Back in January, I said I would do a book series, and I made a post about the different kinds of books a Pagan should read. In the meantime, I’ve realized that there is an ableist assumption in focusing so much on books and reading. Really, there’s an ableist assumption in demanding people learn through one specific medium. I am somewhat hard of hearing, and I’m not an auditory learner, so reading has always been my strong suit. That’s not the case for everyone.
This series has therefore morphed from just a book series to a media series. Of course, the problem is that most primary resources – and most scholarship – are, of course, written down. I plan to write more articles about how to find good sources through various media types, but that will take time.
For now, I want to talk about the most difficult type of book to find in alternate media forms: history and lore. But it’s also important to note that not all translations are equal and that an unwarranted stigma of academic books keeps people away from them.
What to do When a Book is Boring
First, I want to talk about reading academic books, particularly history books. If you dread the prospect to reading academic works, take a minute to reconsider.
But I get it. Textbooks are boring. You hated every year of history you were forced to take, and you don’t want to read painfully boring academic books now. My advice is: approach the book with a certain mindset and actively look for the gems.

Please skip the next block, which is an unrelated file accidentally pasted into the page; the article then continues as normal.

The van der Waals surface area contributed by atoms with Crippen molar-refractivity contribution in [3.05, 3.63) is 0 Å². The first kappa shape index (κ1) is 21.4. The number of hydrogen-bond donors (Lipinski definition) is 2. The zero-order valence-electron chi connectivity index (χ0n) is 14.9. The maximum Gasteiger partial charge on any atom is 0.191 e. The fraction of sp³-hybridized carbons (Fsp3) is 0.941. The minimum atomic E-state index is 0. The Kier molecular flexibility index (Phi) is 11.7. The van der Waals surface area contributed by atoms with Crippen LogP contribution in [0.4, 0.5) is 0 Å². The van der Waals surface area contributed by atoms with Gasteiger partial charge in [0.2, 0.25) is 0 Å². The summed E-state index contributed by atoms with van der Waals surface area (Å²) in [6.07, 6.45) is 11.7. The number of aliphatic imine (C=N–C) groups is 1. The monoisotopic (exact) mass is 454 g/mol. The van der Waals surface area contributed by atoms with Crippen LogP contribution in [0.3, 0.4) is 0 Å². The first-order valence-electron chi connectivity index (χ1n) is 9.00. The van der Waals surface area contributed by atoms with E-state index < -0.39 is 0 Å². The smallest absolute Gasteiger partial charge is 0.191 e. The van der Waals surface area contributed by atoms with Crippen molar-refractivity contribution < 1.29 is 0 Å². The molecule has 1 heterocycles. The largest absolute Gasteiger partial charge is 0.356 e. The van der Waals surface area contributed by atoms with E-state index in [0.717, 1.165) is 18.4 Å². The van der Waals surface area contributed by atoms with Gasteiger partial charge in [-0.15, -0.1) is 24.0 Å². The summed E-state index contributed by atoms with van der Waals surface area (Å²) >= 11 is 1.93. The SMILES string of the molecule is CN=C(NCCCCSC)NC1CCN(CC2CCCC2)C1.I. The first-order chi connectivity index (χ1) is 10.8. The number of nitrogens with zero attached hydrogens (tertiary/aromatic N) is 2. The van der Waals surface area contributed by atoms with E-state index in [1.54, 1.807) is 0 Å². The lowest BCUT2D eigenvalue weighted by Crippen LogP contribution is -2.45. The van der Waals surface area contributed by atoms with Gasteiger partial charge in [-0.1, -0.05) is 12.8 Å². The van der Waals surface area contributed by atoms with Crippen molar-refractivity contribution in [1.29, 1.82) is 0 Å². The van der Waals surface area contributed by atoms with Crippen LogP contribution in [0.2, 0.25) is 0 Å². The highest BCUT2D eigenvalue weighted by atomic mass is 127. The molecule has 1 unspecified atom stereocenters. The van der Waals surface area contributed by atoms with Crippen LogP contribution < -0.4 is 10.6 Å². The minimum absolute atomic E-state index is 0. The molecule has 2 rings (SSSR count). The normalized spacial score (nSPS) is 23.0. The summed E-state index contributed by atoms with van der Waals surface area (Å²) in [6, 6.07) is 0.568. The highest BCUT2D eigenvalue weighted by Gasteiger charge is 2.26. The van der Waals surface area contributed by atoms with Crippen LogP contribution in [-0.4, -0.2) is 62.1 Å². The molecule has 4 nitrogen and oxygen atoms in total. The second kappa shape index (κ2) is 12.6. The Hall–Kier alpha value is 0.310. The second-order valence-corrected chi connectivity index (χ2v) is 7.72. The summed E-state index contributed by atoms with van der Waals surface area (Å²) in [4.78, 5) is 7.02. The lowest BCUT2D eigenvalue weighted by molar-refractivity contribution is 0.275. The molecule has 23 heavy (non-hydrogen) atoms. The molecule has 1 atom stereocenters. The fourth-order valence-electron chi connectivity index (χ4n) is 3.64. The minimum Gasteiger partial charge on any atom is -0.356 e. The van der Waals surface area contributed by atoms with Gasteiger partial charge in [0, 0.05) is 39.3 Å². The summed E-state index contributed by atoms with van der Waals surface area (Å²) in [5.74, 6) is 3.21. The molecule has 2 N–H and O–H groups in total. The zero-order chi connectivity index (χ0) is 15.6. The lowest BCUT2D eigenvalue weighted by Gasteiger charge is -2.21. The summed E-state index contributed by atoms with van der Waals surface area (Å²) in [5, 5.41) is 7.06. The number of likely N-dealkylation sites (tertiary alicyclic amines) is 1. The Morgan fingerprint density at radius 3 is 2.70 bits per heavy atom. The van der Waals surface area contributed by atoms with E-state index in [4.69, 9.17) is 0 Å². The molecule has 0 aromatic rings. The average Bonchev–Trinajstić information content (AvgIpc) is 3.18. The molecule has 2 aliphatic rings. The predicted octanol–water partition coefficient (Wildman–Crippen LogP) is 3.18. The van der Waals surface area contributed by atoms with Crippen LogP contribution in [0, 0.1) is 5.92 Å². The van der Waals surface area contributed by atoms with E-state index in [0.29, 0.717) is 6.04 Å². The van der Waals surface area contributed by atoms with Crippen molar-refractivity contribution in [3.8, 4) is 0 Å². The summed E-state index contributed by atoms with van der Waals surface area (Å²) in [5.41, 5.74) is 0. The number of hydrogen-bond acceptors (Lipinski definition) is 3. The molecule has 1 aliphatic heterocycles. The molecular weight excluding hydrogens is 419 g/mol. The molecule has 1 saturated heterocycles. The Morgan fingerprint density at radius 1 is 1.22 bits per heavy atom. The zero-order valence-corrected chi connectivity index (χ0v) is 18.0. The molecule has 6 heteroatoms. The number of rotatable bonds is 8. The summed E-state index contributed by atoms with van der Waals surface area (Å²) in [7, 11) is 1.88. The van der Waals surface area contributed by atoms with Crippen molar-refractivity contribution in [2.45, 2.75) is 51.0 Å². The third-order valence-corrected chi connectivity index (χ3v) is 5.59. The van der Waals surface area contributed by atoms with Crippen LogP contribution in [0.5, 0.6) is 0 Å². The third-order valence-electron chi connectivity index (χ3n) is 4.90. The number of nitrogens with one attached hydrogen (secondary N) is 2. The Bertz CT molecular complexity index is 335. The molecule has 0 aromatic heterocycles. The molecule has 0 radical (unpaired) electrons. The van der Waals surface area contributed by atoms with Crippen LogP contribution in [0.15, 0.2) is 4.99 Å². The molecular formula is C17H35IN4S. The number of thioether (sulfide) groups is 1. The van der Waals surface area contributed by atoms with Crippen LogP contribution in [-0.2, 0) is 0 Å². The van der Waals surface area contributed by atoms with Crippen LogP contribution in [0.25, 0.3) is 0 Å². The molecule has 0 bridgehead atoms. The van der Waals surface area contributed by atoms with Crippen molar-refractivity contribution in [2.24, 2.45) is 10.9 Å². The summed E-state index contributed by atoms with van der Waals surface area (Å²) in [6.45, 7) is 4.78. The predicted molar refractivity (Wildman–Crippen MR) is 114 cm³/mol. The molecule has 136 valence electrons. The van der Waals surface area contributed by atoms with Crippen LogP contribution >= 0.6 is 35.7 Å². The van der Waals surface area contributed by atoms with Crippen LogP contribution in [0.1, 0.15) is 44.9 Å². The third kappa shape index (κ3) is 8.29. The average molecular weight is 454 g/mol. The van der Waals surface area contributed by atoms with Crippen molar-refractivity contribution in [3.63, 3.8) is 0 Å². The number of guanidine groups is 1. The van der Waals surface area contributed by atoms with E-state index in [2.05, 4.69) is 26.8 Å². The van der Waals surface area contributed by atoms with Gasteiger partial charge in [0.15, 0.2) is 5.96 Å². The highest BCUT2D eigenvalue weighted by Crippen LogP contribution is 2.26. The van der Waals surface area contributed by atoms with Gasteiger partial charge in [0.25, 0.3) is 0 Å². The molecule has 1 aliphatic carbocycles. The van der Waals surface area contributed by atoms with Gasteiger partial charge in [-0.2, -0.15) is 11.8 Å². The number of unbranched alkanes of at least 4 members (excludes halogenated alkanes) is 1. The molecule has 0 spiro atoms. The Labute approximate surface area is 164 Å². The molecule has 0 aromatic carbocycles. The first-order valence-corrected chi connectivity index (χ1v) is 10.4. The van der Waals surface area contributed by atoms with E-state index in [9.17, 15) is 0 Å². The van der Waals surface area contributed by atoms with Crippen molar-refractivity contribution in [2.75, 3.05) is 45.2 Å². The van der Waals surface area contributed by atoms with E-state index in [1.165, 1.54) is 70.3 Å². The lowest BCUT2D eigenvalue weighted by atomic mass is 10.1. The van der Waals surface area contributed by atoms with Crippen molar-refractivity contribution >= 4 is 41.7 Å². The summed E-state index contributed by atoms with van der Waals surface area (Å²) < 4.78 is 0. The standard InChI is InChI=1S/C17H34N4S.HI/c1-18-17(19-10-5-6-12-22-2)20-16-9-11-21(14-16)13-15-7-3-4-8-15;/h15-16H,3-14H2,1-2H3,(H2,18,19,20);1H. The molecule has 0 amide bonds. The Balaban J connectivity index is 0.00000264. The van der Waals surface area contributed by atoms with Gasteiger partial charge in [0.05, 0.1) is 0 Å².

Remember when you’re looking at these books:
- You don’t need to read the whole thing.
- You don’t need to read it in order by chapter.
- You don’t have to read it with a deadline in mind.
- It is not a novel, and you’re not in a class. Take what you want from the book, and feel free to ignore whole chapters that don’t seem useful to you.
For instance, I’ve read J.P. Mallory’s In Search of the Indo-Europeans. ADFers dread this book, and joke that “friends don’t let friends read Mallory.” It is a very dry text. But you can skip the two chapters that I consider the densest portion of the book. These chapters summarize the linguistic history of every Indo-European culture in Europe and Asia. Those specifics aren’t necessarily useful for most Pagans.
Jump to one of the more interesting chapters on tracing the gods across Eurasia or prehistoric burial practices. No one talks about how the Proto-Indo-Europeans covered bodies and graves in ochre, and I think it’s cool! I want a Neo-Pagan burial practice that uses ochre, or even the color red.
Which leads me to point two: there are interesting gems in these books. As a Pagan, you will find stuff that you like, even if they’re only anecdotes. And I’ll bet you find more than just anecdotal gems. If you come to an academic work with an open mind, and the hope in finding something interesting, you will have a better time overall.
So! Don’t be afraid of scholarly works. Pick them up at the library (or request your library purchase them), and you may be surprised. Again, I say “scholarly” and I mean it: don’t buy some Pagan-themed book about the lore by some random Pagan just because it seems easier. These can still be good resources, and I’ll be writing about these types of books too, but they cannot compare to reading good primary and secondary material.